U.S. summons Chinese envoy over Beijing's coronavirus comments
WASHINGTON (Reuters) – The U.S. State Department summoned the Chinese ambassador to the United States on Friday to protest against comments by Beijing suggesting the U.S. military might have brought the coronavirus to Wuhan, as tensions between the two global powers over the outbreak intensified.
David Stillwell, the top U.S. diplomat for East Asia, delivered a very “stern representation” to China’s ambassador Cui Tiankai, a State Department official said, adding that Beijing’s envoy was “very defensive.”
The State Department official, who spoke on condition of anonymity, said China was seeking to deflect criticism of its role in “starting a global pandemic and not telling the world.”
“Spreading conspiracy theories is dangerous and ridiculous. We wanted to put the government on notice we won’t tolerate it for the good of the Chinese people and the world.”
China’s embassy did not respond to requests for comment.
Despite the signs of tension, U.S. President Donald Trump praised Beijing on Friday for its “data sharing”.
Asked by a reporter during a White House news conference about “odd narratives” being offered by some Chinese officials, Trump appeared to brush off any concern, saying he had read one article on the subject, but that he did not think it was representative of his discussions with Chinese President Xi Jinping.
Trump, who in a national address this week called the outbreak a “foreign virus” that started in China, added: “They know where it came from, we all know where it came from.”
Tensions escalated after Chinese Foreign Ministry spokesman Zhao Lijian took to Twitter on Thursday.
“When did patient zero begin in US? How many people are infected? What are the names of the hospitals? It might be US army who brought the epidemic to Wuhan. Be transparent! Make public your data! US owe us an explanation!” Zhao tweeted in English.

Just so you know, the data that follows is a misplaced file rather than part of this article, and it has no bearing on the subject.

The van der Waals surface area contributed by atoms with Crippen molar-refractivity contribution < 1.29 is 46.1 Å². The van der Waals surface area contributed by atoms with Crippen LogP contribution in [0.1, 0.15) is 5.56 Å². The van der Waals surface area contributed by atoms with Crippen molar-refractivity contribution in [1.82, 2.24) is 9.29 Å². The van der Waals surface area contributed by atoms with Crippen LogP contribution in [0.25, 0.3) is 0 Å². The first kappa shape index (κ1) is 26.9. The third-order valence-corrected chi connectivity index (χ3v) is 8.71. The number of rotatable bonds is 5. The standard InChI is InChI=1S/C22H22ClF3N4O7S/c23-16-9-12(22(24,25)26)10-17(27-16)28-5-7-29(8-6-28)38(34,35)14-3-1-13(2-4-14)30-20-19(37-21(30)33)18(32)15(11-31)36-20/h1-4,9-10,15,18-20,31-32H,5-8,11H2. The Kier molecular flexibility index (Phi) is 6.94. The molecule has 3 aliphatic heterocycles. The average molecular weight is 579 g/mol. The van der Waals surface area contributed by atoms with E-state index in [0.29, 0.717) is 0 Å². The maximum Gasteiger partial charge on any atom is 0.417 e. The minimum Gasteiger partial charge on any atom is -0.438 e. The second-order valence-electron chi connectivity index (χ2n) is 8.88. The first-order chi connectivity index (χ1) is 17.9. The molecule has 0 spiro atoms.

The episode is the latest in an increasing war of words between Washington and Beijing, whose already strained ties over issues including trade, intellectual property rights and press freedom have further been tested by the virus outbreak.
The coronavirus, which emerged in China in December, has spread around the world, pummeling financial markets, halting industry, bringing some flights to a standstill, closing schools and forcing the postponement of sports events and concerts.
Zhao’s comments came days after Robert O’Brien, the U.S. national security adviser, said China had reacted slowly to the coronavirus, probably costing the world two months when it could have been preparing.
Wuhan was ground zero for the outbreak, which the World Health Organization this week labeled a pandemic. It has infected more than 127,000 people worldwide, including nearly 81,000 in mainland China, and killed more than 5,000 people.
Beijing was criticized for initially attempting to censor some Chinese doctors who sounded an alarm over the virus. Since January, it has imposed draconian containment measures, effectively locking down Wuhan and the surrounding Hubei province, home to 60 million people.
U.S. Secretary of State Mike Pompeo has complained that the U.S. response had been hindered by what he called imperfect data from Beijing.
He and several other U.S. politicians have angered Beijing by referring to the “Wuhan virus.” In a national address on Wednesday, President Donald Trump called the outbreak a “foreign virus” that started in China.
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